Gordon Smith Remarks at The 2010 Radio Show

September 30, 2010

Washington, DC - Sep 29-2010 - NAB President and CEO Gordon Smith gave opening remarks during The 2010 Radio Show produced by RAB and NAB. The show runs until Oct. 1, 2010, in Washington, DC. This year's show brings radio broadcasters and industry colleagues together to share knowledge, discover the latest innovations, network with industry leaders and explore creative business strategies to help radio flourish in the digital age.

The full text of Smith's prepared remarks:

I want to thank Jeff and the RAB for their great partnership in hosting this year's Radio Show.

And I want to thank all of you for being here. It is vitally important that we come together to focus on the issues that impact the future of radio.

One year ago, I spoke to you as the incoming president and CEO of NAB. At that time, I was meeting many of you for the first time and learning more about the challenges and opportunities facing radio.

Looking back, I was struck by the innovation, passion and dedication among the broadcasters I met. One year later, my first impression of this business has grown tenfold. It's been an honor to work alongside you this past year.

Right here, at the Radio Show, we are demonstrating that radio is strong and thriving in the digital age.

Take a look at what's on display at this show. It's evident that radio is reaching new heights, increasing its relevance and growing its share of voice in the media marketplace.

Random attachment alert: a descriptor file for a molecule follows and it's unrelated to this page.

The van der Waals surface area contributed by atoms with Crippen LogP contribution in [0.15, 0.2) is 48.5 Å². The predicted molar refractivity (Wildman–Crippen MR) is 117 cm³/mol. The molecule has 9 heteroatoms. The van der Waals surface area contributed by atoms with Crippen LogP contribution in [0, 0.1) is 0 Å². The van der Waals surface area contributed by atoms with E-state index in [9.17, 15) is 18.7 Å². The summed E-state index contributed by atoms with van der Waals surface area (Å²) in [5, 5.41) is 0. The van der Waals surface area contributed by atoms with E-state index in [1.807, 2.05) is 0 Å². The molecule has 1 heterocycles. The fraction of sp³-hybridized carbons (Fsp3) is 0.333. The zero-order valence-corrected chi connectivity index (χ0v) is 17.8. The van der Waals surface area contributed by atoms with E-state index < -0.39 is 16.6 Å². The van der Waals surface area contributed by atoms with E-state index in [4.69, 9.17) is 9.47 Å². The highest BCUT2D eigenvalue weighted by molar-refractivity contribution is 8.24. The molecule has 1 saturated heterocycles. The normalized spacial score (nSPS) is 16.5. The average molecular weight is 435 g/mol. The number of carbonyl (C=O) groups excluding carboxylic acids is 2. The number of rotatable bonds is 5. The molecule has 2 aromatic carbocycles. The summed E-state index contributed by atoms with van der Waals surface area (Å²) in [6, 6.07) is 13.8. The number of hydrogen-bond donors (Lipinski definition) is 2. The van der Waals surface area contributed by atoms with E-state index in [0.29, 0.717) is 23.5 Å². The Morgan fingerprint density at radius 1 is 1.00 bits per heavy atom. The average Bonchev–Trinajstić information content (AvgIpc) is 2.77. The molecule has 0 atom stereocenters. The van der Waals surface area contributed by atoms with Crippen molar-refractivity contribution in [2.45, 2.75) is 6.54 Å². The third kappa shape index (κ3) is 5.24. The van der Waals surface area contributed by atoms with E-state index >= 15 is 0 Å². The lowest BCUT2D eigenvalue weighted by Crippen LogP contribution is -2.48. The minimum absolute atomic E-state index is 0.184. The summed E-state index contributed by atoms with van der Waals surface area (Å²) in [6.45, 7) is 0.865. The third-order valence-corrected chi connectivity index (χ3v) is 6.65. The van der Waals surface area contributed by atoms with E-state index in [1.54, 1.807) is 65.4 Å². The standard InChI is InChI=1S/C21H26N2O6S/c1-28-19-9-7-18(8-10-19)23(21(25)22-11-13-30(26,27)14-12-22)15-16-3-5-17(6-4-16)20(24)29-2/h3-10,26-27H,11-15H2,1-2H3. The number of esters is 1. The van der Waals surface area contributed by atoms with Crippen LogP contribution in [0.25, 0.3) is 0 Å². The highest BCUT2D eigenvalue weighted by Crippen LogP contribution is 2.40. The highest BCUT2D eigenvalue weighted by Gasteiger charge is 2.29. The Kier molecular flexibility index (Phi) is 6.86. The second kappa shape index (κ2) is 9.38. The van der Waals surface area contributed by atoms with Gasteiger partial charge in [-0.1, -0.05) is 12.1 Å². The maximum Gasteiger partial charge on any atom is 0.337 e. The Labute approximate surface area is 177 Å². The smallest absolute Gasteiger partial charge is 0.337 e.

Let's face it, there is a lot of technology competing for consumers' attention these days. And yet, radio has prevailed and endured. Radio is the ultimate survivor.

Many of you know I'm from Oregon. Out West, we are all too familiar with another kind of ultimate survivor -- the coyote. From the prairies to the mountains, both in urban and suburban environments, the coyote has found ways to survive in different -- and often challenging -- habitats. Like the coyote, radio, is clever, inventive and adaptive - always adjusting to the changing media landscape.

Since its early days, radio has adapted to new technology, inventing new ways to thrive, grow and succeed. Throughout the years, critics have predicted radio's demise with the rise in popularity of LPs, tape cassettes and CDs … and now with the rise of MP3s, iPods, smartphones and the Internet.

And yet, radio endures and continues to grow its listener base. And how has radio endured? Through innovation and responding to consumers' needs.

Radio offers more choices than ever before -- all for free. Through HD Radio and other delivery platforms, we're continually improving the quality and diversity of our content.

Radio is reaching more listeners every day. In fact, 239 million people listen to radio each week -- an increase of four million listeners in just one year. And we're working to ensure free, local radio is available for Americans anytime and anywhere -- on their cell phones.